‘Parliament and the Executive must respect the role of the Constitutional Court as gatekeeper of the Constitution and need to implement it decisions. In turn, a Constitutional Court… deserves institutional respect but, on the other hand, must respect its own procedures and for the sake of constitutional stability and legal certainty, must issue decisions that are generally consistent with its own case-law… within the parameters of its legal authority and jurisdiction.’
To help Ukraine move from this false dilemma, the Commission outlined the mechanism of implementation of the Court’s decision in Ukraine’s anti-corruption legislation (considering that the reasoning of the Constitutional Court of Ukraine is far from clear in the most of paragraphs, the legislature enjoys a large margin of appreciation in its implementation) as well as reform of the Constitutional Court (through the amendments to the Law on the Constitutional Court). Thus, a poor decision of the Constitutional Court should be a matter of interpretation and implementation by the legislative; it gives reason to think about reforms of the constitutional justice but cannot lead to the termination of judges’ powers or breach of judicial independence.
On 15 December 2020, the Parliament adopted Law 1079-IX ‘On amendments to the Law of Ukraine ‘On the prevention of corruption’ and restoration of the institutional mechanism for the prevention of corruption’, which came in force on 30 December 2020. The President’s initiative to annul the Court’s decision and dismiss the judges has not been withdrawn but it has lost its relevance.
Overcoming judicial independence
At the end of 2020 President Zelenskiy issued a decree to remove the Chairman of the Constitutional Court, Oleksandr Tupytskyi, from office. He is suspected of seizure of land (Article 197-1) and treason (Article 111 of Criminal Code of Ukraine). Notably, the criminal prosecution against Judge Tupitskyi began on 30 October 2020, after Decision 13-r/2020.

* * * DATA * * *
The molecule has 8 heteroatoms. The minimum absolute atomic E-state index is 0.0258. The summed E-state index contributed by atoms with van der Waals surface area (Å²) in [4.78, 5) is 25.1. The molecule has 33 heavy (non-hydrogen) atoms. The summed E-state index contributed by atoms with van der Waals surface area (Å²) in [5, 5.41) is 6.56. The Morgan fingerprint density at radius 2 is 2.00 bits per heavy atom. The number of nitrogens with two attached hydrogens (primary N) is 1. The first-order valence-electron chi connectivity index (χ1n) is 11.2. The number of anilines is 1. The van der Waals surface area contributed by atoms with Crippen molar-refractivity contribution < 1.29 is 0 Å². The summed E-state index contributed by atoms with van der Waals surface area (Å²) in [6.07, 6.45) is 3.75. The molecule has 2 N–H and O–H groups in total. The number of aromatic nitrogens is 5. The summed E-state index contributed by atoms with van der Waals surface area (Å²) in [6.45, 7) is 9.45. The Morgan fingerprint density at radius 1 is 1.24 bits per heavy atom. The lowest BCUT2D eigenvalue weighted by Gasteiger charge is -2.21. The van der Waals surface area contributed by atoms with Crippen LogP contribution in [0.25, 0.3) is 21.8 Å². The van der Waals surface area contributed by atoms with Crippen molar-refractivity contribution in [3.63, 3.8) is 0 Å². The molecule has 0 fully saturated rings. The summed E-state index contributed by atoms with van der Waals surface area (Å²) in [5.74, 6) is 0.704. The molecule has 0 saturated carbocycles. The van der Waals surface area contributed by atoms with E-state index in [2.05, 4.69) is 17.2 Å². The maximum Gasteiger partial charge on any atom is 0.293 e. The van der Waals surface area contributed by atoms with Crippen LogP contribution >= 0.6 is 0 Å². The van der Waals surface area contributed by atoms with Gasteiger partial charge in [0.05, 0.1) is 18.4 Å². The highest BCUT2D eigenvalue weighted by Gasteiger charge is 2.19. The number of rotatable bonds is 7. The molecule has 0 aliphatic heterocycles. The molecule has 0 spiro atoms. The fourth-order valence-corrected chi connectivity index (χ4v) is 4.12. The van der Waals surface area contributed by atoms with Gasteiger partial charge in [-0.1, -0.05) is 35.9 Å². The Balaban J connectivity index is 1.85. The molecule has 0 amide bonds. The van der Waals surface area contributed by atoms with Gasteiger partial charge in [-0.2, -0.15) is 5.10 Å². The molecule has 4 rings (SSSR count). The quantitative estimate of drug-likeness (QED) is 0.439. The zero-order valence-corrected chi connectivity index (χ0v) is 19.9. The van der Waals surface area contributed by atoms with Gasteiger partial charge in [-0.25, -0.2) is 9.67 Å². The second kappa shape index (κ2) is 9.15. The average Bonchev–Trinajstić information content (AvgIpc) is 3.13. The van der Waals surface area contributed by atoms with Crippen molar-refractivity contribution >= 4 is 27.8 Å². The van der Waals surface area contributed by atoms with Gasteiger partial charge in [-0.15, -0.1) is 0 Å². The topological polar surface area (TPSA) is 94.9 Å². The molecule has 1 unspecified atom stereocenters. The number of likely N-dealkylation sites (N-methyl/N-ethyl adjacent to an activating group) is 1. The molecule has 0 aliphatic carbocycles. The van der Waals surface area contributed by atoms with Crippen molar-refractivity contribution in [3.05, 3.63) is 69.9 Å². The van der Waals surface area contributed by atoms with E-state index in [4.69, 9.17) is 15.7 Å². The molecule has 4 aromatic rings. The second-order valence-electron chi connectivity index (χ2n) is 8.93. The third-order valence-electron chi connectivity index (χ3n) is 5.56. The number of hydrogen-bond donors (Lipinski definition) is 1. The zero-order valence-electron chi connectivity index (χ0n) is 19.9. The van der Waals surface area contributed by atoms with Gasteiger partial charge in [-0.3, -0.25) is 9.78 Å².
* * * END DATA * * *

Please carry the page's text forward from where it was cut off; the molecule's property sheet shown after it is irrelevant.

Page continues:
The President’s Decree 607/2020 ‘On the suspension of the Judge of the Constitutional Court of Ukraine from office’ refers to Article 154 (3) of the Criminal Procedural Code of Ukraine:
‘1. Suspension from office may be applied to a person who is suspected of or charged with committing a medium-gravity, grave or especially grave crime or, irrespective of the gravity, to a person who is an officer of a law enforcement body…
3. The matter of suspension from office of the persons appointed by the President of Ukraine shall be decided by the President of Ukraine on the grounds of the public prosecutor’s motion in accordance with the procedure set forth by law. Suspension of a judge from his office shall be carried out by the Higher Qualification Commission of Judges of Ukraine on the grounds of a reasoned motion of the Prosecutor General of Ukraine in accordance with the procedure set forth by law…’